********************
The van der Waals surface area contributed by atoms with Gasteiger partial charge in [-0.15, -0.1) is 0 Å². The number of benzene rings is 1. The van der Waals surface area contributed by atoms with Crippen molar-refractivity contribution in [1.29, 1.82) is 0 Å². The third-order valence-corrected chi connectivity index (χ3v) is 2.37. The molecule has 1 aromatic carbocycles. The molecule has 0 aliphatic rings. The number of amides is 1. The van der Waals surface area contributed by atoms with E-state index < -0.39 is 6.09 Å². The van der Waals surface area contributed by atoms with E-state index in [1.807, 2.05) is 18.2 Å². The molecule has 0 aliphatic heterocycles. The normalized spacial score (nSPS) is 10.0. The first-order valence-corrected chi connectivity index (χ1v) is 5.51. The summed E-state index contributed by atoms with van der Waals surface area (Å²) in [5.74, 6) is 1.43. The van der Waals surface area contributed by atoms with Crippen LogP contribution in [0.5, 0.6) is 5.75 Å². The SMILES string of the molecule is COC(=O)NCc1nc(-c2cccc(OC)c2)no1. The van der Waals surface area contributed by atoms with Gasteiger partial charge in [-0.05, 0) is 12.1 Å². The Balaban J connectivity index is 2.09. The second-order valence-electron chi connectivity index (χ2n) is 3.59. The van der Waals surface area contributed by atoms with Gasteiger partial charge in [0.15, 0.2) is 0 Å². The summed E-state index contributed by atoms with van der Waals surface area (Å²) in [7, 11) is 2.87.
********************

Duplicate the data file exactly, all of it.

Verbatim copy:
The van der Waals surface area contributed by atoms with Gasteiger partial charge in [-0.15, -0.1) is 0 Å². The number of benzene rings is 1. The van der Waals surface area contributed by atoms with Crippen molar-refractivity contribution in [1.29, 1.82) is 0 Å². The third-order valence-corrected chi connectivity index (χ3v) is 2.37. The molecule has 1 aromatic carbocycles. The molecule has 0 aliphatic rings. The number of amides is 1. The van der Waals surface area contributed by atoms with E-state index < -0.39 is 6.09 Å². The van der Waals surface area contributed by atoms with E-state index in [1.807, 2.05) is 18.2 Å². The molecule has 0 aliphatic heterocycles. The normalized spacial score (nSPS) is 10.0. The first-order valence-corrected chi connectivity index (χ1v) is 5.51. The summed E-state index contributed by atoms with van der Waals surface area (Å²) in [5.74, 6) is 1.43. The van der Waals surface area contributed by atoms with Crippen LogP contribution in [0.5, 0.6) is 5.75 Å². The SMILES string of the molecule is COC(=O)NCc1nc(-c2cccc(OC)c2)no1. The van der Waals surface area contributed by atoms with Gasteiger partial charge in [-0.05, 0) is 12.1 Å². The Balaban J connectivity index is 2.09. The second-order valence-electron chi connectivity index (χ2n) is 3.59. The van der Waals surface area contributed by atoms with Gasteiger partial charge in [0.15, 0.2) is 0 Å². The summed E-state index contributed by atoms with van der Waals surface area (Å²) in [7, 11) is 2.87.